Spring Touch Lawn Disease Control Spring Touch Lawn & Pest Control

Lawn Disease Control

Turfgrass is susceptible to many different types of diseases and once established, these diseases can be devastating. The best way to prevent disease is by maintaining a healthy lawn, being careful not to over-water and watering at the correct time of day. Maintaining healthy, attractive lawns takes hard work and management practices that reduce the likelihood of disease. Below you will find a list of common lawn diseases that Spring Touch can treat. If your lawn is suffering from any of these diseases, please call our office or click "Get an Instant Quote" to receive pricing for your lawn.

Click on the links below to find out more about these diseases:

Powdery Mildew
Powdery Mildew Description: Grass looks as though it is sprinkled with flour. Kentucky bluegrass and shade areas are the most susceptible. Grass will wither and die as a result.

  • First appears on the leaves as individual tufts of fine, white mycelium.
  • The tufts enlarge and coalesce, causing the leaves to have a grayish-white or powdery appearance.
  • Severely infected turns yellow, then tan and brown in color.
  • Stressed turf that is severely infected can die.
  • Severely infected turf, especially in shaded areas, can become thinned.
Conditions Favoring Disease:
  • Favored by humid, cloudy weather with temperatures between 60°F and 72°F.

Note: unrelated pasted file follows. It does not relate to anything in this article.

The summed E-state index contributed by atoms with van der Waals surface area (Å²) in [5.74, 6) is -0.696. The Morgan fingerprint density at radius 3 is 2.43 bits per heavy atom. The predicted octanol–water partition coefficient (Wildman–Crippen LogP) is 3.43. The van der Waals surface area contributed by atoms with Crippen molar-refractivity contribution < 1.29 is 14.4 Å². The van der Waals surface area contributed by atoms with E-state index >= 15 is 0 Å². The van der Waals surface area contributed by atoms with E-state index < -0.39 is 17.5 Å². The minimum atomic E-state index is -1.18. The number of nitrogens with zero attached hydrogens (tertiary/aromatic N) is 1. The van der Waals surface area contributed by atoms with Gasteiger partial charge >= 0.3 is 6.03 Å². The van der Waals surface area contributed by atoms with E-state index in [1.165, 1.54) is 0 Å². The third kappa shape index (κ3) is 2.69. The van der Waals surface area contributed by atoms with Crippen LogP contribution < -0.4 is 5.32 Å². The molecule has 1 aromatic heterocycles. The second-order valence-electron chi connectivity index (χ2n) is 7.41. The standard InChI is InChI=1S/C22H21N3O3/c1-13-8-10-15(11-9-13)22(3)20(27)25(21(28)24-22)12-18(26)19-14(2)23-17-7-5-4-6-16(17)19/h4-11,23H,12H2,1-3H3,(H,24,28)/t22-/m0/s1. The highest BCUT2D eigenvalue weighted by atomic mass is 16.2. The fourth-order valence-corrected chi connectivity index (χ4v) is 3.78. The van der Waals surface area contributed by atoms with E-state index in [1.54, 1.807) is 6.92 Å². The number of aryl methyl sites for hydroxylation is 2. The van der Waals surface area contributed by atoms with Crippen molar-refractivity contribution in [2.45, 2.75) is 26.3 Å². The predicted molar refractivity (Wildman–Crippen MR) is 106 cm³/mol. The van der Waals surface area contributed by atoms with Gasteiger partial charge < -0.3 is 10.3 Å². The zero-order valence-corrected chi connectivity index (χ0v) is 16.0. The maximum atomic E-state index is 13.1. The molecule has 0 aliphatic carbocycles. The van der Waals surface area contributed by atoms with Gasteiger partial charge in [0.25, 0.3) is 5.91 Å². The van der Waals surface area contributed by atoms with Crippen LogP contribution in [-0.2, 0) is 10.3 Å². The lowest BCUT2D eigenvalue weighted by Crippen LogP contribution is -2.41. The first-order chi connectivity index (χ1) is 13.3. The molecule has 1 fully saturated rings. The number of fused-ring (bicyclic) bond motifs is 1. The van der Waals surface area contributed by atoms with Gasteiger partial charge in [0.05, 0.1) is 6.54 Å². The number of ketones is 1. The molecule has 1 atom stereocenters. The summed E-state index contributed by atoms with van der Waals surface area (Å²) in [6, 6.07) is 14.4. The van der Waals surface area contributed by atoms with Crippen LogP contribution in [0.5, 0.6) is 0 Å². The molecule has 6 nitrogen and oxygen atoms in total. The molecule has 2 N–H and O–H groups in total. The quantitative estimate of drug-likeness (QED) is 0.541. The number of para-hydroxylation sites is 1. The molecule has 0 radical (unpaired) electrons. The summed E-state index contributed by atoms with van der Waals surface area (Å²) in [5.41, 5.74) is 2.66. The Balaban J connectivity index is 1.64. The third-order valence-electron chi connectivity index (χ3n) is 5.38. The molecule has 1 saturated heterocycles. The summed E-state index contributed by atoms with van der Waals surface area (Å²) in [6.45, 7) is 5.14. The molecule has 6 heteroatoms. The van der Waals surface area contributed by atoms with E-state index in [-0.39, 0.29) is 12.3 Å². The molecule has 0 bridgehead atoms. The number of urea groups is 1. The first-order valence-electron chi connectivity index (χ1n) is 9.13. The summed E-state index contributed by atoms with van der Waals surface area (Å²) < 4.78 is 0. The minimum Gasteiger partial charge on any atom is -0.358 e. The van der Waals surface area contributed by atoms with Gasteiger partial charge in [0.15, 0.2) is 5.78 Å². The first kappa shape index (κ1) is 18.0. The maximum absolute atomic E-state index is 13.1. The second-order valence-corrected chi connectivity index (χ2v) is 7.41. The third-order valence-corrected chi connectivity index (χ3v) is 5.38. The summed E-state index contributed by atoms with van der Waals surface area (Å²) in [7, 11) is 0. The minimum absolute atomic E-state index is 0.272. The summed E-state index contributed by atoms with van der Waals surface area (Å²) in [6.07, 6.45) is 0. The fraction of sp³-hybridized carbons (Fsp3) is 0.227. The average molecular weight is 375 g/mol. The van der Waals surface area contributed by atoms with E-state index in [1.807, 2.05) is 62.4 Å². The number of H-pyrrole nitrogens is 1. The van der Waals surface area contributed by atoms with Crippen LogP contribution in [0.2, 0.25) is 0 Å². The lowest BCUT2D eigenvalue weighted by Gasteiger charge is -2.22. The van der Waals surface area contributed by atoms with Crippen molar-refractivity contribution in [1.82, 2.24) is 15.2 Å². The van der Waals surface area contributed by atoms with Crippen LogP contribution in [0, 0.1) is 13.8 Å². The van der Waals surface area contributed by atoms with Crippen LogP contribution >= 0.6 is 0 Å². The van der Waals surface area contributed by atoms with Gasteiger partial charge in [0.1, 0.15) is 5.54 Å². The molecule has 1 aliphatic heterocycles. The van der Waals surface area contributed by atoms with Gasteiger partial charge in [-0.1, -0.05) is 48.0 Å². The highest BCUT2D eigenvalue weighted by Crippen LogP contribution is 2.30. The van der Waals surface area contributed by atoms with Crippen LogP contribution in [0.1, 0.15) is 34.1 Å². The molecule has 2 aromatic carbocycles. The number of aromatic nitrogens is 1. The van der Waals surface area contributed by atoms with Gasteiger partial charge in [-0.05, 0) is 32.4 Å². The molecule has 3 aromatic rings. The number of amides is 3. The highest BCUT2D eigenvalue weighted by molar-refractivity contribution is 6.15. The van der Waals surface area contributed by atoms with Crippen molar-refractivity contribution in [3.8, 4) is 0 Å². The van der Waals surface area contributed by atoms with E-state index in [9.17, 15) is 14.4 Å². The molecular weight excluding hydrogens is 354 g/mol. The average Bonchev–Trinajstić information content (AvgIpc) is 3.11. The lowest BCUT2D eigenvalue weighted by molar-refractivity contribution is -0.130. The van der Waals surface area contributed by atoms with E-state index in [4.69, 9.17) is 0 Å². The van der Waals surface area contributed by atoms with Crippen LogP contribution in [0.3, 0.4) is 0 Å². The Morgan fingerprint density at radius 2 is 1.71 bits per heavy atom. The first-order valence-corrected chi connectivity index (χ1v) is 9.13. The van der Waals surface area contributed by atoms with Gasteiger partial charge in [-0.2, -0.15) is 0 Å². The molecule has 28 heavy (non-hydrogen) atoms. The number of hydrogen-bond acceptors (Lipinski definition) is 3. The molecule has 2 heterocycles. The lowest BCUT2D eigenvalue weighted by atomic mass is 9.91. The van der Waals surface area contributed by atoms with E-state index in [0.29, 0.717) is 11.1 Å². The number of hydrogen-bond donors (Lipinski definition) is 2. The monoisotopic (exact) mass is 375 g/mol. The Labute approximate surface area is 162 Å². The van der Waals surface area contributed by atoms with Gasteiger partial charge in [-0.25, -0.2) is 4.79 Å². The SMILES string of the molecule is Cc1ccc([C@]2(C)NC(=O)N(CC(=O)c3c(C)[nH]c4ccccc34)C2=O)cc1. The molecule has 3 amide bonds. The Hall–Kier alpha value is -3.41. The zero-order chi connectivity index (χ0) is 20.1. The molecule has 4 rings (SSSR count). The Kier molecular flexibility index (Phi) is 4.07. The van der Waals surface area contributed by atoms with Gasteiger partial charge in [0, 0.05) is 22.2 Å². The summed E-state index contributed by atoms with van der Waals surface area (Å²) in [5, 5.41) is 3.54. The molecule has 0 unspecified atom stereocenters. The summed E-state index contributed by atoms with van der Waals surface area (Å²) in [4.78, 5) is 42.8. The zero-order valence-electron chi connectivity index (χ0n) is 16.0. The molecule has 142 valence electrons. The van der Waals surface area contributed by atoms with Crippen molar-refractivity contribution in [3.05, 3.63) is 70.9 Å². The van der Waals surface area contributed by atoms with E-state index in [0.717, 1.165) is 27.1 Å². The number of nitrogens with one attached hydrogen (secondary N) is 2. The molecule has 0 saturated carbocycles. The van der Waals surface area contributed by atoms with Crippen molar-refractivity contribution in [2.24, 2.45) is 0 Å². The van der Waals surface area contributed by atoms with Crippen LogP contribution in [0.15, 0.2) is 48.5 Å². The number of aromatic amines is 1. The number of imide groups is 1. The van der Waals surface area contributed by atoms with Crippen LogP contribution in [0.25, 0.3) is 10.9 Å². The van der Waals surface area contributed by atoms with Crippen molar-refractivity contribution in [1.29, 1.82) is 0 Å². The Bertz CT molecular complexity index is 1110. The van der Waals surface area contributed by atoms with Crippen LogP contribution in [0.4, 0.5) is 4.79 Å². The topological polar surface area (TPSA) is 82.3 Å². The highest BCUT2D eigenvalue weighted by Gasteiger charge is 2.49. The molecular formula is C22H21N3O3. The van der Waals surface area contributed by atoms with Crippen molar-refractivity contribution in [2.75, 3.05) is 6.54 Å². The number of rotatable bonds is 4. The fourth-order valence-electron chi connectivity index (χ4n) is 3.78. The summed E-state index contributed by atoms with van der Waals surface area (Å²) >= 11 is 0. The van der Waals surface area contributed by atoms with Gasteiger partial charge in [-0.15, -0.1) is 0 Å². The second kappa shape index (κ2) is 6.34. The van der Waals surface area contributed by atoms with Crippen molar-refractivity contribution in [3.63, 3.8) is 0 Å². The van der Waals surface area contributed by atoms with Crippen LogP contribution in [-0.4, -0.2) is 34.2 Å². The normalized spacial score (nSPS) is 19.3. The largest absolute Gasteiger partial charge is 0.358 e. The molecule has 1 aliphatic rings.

• Occurs in areas under stress.
  • Low light and high humidity.
  • Common in areas with poor air circulation, but does not require a film of water to infect turf.

Brown Patches Disease
Brown Patches Disease Description: Brown patch commonly starts as a small spot and can quickly spread outwards in a circular or horseshoe pattern up to a couple of feet wide. Often times while expanding outwards the inside of the circle will recover, leaving the brown areas resembling a smoke-ring.

  • Rings or patches of blighted turfgrass that measure 5 inches to more than 10 feet in diameter.
  • Leaf spots and "smoke rings" - thin, brown borders around the diseased patches that appear most frequently in the early morning.
Conditions Favoring Disease:
  • Active at cool temperatures on warm-season grasses in the spring and fall (over 85°F during the day and over 60°F at night.)
  • Occurs in areas that experience extended periods of wetness.

Mushrooms Description: Lawn mushrooms are simply the product of fungi infested in your yard's soil. They are actually the fruit of this fungus, and feed off different sources that could be present. Lawn mushrooms feed off decaying matter.

In addition to Fairy Rings, various other mushrooms may appear in lawns, but don't injure the grass. However they may be unsightly and cause people to worry that children or pets may eat them. Some lawn mushrooms are poisonous to very poisonous others are not poisonous. There is no way to distinguish poisonous from non-poisonous except by correct identification as the genus and species.

There is no easy control for lawn mushrooms, which appear whenever there is an extended rainy period. These mushrooms grow an organic matter (including thatch) and decaying wood. Where possible, the removal of buried wooden scraps and old stumps will reduce greatly their food source and the number of mushrooms in future years. Mushrooms that do appear can be raked up and destroyed, minimizing danger to children or pets.

Snow Mold
Snow Mold Description: Snow mold is most common to Kentucky Bluegrass and Fescues in regions where snow falls and sits on the lawn for extended period of time.

Microdochium Patch (Pink Snow Mold)
  • Yellow, tan, or salmon-colored water-soaked patches that measure 1 to 8 inches or more in diameter.
  • Pale pink around the edges.